The rest of the clips: the other bone casts in glass wax.
These photos show the second attempt at casting the jaw bones in glass wax (still not hot enough), the glass wax casts all together, the broken hollow brick cast (the details were captured beautifully, it’s just a shame that the sides broke), and one of the glass wax casts lit by Jonathan’s phone torch- as an experiment to see how light travels through them. I think going forwards I would like to photograph the glass wax pieces with a light source beneath them like this, but using a more professional set up.
Notes on glass wax:
- Properties- melts differently to waxes I have used in the past (i.e. the green and orange waxes used in uni, soy wax, paraffin wax, beeswax)
- As it melts it goes quite stringy and is still very thick and viscous, can be stretched into glass-like threads that look like nylon thread
- It sets VERY quickly and needs to be quite hot to pour well, but you have to be super careful not to overheat it as it can make the wax change colour
- You can add oil paint as a pigment to glass wax, but I’m more interested in how it looks originally- like a translucent glass
- I might do one or two in colour just to see what it looks like, but we’ll see
- It is quite brittle- I tried to make a hollow brick cast and the sides shattered (like glass) as I tried to remove the cast- if I retry this I will need to make it thicker
- It picks up detail really beautifully and I’m definitely impressed
- I need to redo the jaw bones in glass wax as the wax wasn’t hot enough and as a result didn’t flow through the moulds properly
- Buy saucepan for glass wax
- Use existing moulds to make glass wax casts
- Use existing moulds to make jesmonite casts (plaster casts didn’t work)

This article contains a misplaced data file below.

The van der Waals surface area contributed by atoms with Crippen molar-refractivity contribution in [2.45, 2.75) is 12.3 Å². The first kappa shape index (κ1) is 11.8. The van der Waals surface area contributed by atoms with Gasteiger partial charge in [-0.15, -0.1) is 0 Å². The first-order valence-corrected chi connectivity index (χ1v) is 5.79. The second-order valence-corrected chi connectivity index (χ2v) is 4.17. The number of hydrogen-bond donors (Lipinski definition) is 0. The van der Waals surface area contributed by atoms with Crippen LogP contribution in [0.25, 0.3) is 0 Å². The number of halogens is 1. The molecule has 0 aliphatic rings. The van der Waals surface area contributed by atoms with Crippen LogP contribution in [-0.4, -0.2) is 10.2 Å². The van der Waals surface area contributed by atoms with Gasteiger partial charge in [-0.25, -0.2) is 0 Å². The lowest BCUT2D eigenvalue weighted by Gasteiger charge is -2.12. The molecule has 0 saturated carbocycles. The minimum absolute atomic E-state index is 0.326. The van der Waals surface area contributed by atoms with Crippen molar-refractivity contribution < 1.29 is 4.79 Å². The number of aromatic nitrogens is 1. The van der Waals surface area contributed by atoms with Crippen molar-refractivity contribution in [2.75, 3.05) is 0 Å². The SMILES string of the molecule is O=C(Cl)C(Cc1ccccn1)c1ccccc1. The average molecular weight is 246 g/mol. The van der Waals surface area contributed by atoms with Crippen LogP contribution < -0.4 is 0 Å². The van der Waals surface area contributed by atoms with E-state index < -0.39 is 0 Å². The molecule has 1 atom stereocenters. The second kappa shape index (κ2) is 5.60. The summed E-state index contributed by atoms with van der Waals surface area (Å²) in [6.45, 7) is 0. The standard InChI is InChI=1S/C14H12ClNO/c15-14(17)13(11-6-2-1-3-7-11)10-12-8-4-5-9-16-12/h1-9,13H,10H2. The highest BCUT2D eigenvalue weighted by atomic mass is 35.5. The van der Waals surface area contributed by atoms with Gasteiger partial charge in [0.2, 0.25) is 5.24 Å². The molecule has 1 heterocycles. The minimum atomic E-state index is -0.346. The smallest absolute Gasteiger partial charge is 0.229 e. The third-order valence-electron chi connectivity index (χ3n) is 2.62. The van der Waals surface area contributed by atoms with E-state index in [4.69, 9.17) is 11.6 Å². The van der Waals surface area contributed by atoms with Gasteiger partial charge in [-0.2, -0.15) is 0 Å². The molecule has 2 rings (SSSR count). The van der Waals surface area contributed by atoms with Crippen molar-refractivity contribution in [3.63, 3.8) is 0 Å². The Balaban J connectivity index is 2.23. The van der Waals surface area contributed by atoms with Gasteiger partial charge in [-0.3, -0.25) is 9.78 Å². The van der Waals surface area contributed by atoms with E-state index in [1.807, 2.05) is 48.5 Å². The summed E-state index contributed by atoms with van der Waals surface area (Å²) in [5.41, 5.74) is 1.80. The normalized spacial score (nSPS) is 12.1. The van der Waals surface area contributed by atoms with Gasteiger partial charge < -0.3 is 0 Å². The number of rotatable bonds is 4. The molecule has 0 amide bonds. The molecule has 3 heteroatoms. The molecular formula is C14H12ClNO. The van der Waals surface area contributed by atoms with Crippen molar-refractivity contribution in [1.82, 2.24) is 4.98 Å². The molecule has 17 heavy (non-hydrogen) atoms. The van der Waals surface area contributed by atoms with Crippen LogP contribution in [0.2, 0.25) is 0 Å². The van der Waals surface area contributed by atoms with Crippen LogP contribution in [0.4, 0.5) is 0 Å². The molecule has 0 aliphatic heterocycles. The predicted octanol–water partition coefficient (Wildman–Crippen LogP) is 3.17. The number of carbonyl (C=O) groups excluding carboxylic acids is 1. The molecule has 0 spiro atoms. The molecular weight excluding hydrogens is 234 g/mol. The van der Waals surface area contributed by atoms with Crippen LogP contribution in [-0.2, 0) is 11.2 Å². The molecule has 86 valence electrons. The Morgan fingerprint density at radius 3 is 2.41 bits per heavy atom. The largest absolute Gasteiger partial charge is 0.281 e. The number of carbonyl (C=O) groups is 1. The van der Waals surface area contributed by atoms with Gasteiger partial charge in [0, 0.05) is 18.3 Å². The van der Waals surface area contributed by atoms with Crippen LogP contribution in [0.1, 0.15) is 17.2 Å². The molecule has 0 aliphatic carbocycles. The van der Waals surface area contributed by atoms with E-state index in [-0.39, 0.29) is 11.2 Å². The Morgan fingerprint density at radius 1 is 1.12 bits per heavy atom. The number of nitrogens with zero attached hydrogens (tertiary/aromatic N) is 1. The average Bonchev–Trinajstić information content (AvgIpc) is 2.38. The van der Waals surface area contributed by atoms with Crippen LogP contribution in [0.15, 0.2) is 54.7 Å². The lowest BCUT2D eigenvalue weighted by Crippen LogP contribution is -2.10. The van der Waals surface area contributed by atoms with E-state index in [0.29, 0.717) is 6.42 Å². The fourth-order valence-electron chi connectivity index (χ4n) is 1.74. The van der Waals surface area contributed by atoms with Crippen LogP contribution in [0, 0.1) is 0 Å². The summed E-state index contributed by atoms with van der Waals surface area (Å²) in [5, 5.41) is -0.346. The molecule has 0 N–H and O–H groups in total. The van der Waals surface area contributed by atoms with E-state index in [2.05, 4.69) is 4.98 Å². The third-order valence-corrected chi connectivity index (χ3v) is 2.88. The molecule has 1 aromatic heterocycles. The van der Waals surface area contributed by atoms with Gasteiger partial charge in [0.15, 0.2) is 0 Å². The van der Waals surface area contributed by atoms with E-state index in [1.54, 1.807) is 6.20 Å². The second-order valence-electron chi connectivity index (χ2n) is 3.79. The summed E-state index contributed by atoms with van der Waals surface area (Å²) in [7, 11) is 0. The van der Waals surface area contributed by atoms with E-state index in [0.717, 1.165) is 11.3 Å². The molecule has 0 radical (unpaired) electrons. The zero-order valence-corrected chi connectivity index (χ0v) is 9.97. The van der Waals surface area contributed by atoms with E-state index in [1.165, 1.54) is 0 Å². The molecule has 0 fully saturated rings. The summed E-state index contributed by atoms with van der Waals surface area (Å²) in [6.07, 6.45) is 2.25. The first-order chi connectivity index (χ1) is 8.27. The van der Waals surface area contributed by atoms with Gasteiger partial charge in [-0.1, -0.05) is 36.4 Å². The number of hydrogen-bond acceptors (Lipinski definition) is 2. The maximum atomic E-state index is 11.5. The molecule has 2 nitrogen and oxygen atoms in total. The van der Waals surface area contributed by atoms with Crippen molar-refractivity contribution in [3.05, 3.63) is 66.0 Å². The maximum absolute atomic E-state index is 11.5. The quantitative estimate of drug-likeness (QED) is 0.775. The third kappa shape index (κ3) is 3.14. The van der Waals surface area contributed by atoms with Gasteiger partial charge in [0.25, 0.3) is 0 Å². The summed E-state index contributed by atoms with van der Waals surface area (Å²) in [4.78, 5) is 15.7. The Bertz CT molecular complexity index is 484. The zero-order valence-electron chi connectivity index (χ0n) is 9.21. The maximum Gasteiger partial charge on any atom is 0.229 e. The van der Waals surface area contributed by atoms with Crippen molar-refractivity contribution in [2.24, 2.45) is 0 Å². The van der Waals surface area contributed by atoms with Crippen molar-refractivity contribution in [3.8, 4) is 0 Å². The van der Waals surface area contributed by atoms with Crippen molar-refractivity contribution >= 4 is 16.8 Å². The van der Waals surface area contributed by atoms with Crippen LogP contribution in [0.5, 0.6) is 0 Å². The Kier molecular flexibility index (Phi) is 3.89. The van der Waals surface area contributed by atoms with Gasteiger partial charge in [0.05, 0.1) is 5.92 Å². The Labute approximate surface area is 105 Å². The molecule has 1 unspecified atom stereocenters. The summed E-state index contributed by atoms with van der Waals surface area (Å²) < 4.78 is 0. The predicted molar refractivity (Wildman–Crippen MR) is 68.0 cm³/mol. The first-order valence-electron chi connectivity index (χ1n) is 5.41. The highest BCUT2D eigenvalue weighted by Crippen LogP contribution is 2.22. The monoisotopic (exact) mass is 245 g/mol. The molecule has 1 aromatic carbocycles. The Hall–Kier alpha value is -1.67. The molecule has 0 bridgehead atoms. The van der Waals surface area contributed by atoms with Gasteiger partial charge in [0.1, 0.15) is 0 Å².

- Finish bronzes and aluminium casts
- Go back to riverbank and find plastic bottle (and other things?)
- Cast bottle in foundry (?)
- Use existing moulds to use eco resin? – Speak to Jonathan in 3D
- Find 3D scanning/printing place and look into costs
I would like to get as much of this done by January as pos, so I can start casting my objects in Ceramics in the 2nd term
Once the moulds had been poured and removed from the sandpit they next stage was to cut off the plaster coating, with a saw, and then smash open each mould with a mallet. The above photo shows one of the bronze casts, mid smashing. The aim was to remove as much of the plaster as possible, which was then smashed and ground up into powder, to be reused for further mould making.
This video shows part of the clean up process- once the casts had been removed from the mould, the rest of the plaster still needed to be removed from around the casts. It has been sped up by about 250%, as the original video was 20 minutes long, and I wasn’t sure if anyone would want to watch it! As they were too big to be secured in a clamp at this point I had to secure them with pieces of brick, so that they were stable enough to use the hammer and chisel on.